by MOH staff writer, Joanna Mechaley
I’m going to let you in on a little secret.
Lean in, this is just between us…
Okay. Here we go…
I…am an introvert. Quite possibly the introvertiest introvert that ever introverted.
This revelation usually results in a variety of responses ranging from skepticism to eye rolls to outright arguments. After all, I’m an actress and performers are by their very nature spotlight-seeking, outgoing, inexplicably confident showboats, right? Wrong. Oh, so wrong.
Now, don’t misunderstand–I can lead one heck of a historical tour, my phone voice is on point, public speaking is practically a hobby and I can rock a parent-teacher conference no matter how “talkative” my daughter was in class.
But it’s a
In truth, I’m awkward. Socially, as well as physically. If you catch me off guard, most of our conversation will consist of short, confused phrases, with me thoughtfully trailing off mid-sentence once I realize that I’m trying to relate to an actual living, breathing human.
I’ve been like this for as long as I can remember. As a student, I couldn’t catch a ball but I could diagram the heck out of a sentence. My first kiss wasn’t the result of adolescent infatuation but, rather, the tail-end of a rehearsal with the director demanding we “do it again” until it looked “more natural.”
To be clear, I’m not shy. Introversion is not necessarily synonymous with being timid. It’s just that, for me, a successful social interaction requires an inordinate amount of energy so to recharge, I have to Garbo. (“I want to be let alone…” Watch a classic movie, for Pete’s sake.)
I discovered theater as a freshman in high school when some uncharacteristic surge of whimsy emboldened me to audition for the only team sport I might be qualified for–the fall play. It was, as they say, a game-changer.
Suddenly, I was surrounded by this menagerie of wonderful, exotic creatures. Drama kids. Oh, my heart! They were so confident, heedless of the stares of non-thespians. They spouted lines of dialogue in the hallway, the lunchroom, the parking lot. They channeled their characters, holding mock arguments on the way to class, snapping retorts like gunfire, emotions pinging off the locker doors. They burst into dandy English accents at the drop of a tophat. “Aye, gov’na! Ow’s ya mum?”
What could possess a group of teenagers, notably the most self-conscious of all living beings, to act with such blatant disregard for social judgment?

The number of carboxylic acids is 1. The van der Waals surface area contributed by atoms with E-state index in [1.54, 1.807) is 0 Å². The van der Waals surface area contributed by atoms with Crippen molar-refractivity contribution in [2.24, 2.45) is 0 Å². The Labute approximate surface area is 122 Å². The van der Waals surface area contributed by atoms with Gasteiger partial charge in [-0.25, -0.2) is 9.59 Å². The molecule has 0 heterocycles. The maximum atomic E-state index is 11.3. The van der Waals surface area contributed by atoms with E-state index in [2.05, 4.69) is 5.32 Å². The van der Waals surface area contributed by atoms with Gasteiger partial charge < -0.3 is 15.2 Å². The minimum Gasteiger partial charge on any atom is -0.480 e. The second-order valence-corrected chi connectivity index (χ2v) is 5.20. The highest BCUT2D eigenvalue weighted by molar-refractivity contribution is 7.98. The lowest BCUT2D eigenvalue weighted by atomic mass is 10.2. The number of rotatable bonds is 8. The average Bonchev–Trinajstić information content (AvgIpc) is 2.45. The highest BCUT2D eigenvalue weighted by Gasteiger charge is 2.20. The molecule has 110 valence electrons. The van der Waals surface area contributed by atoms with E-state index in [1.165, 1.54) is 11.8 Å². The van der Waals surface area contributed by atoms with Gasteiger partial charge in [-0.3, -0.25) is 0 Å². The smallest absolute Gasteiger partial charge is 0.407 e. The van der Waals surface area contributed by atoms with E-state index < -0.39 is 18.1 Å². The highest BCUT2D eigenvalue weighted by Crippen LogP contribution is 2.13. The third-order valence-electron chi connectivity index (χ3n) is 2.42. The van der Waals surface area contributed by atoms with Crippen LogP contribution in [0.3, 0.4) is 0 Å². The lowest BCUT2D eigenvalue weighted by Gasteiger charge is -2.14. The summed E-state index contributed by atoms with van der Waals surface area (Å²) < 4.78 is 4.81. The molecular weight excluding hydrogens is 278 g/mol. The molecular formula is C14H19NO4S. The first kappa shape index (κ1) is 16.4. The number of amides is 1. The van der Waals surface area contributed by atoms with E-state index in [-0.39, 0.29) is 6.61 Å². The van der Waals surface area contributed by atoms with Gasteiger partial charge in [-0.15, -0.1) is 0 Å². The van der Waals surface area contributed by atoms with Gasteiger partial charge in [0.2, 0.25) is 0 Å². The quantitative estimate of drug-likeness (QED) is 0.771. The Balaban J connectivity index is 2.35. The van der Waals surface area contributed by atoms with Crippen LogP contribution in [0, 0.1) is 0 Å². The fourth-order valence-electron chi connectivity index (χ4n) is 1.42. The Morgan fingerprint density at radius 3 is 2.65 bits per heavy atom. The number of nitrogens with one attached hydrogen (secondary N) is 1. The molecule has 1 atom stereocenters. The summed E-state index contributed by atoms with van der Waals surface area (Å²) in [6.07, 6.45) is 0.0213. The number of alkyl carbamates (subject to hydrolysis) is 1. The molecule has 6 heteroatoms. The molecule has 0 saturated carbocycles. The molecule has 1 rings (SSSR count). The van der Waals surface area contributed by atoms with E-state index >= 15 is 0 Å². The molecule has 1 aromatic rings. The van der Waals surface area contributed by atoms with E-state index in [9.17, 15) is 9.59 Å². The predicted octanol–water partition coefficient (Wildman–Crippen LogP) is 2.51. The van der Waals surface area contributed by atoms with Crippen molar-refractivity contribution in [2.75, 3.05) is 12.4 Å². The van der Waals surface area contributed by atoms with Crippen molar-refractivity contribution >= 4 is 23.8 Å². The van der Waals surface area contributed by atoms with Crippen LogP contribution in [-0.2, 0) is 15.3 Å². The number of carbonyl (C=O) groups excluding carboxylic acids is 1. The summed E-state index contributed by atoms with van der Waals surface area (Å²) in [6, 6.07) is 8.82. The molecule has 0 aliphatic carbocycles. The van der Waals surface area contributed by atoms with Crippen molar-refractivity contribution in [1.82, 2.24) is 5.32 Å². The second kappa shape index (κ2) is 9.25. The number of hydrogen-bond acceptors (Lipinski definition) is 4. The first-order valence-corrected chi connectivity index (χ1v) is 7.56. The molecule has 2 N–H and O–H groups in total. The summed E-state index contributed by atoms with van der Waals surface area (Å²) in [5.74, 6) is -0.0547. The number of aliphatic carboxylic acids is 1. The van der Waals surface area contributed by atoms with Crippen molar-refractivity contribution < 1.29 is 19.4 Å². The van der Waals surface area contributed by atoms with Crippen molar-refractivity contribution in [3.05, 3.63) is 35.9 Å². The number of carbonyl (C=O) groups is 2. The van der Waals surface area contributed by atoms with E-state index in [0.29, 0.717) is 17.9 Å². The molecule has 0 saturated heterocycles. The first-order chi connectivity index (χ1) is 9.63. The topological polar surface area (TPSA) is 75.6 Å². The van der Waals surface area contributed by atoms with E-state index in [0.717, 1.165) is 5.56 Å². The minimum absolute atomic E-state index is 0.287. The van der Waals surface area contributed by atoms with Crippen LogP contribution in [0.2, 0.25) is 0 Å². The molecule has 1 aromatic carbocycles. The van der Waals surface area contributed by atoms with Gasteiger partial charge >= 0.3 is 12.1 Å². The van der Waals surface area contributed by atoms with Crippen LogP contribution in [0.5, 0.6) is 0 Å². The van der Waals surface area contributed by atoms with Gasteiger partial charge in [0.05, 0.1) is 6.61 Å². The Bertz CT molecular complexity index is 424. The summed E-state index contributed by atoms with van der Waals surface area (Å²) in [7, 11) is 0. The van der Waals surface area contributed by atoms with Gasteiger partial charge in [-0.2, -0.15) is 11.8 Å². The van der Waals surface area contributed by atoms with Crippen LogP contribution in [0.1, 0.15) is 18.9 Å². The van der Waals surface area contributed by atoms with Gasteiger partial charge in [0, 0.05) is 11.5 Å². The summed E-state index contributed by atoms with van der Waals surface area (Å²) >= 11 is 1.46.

Theater, that’s what.
Theater is an exercise in relationships between characters, their conflicts and resolutions. It provides a safe place to encounter and express complex emotions. It builds empathy by requiring actors to portray people and situations very different from their own. And, all of this emoting and empathizing naturally results in a strong sense of community. Of belonging. And a fearless ability to be a little, well, extra together.
And the strangest thing? This immersion in social activity isn’t exhausting. It’s…invigorating. To this day, I am the most comfortable, the most relaxed, the most me in the theater. There’s something incredibly therapeutic about being told what to say and how to move, and having the freedom…no, the expectation to express emotions boldly.
Over the course of many years and countless performances, I’ve learned to feel comfortable in front of a crowd. Theater has taught me intentional movement and posture and vocal delivery. I’ve discovered ways to override my insecurities in order to channel confidence. And, most importantly, I’ve embraced my inner clod, learning to find humor in being human.
It’s not just for actors, either. I’ve had the privilege of watching passions develop for construction, textiles, graphic design, team management, and sound/lighting design. Science for special effects, history for research, no subject is safe from theatrical exploration.
That’s the thing about the arts–
They’re so much more than paintings and performances. They’re opportunities for empowerment. They unveil passions and talents. They inspire us to develop bonds while embracing the qualities that make us individuals. They encourage discovery and exploration so that when we push the boundaries of what is obvious, we reveal what is extraordinary.
When you engage in the arts, whether it’s by attending a performance, volunteering, or through financial support, you play a role in changing lives. You make our community stronger. You build leaders and visionaries. And sometimes, just sometimes, you give an introvert the energy to be sociable another day.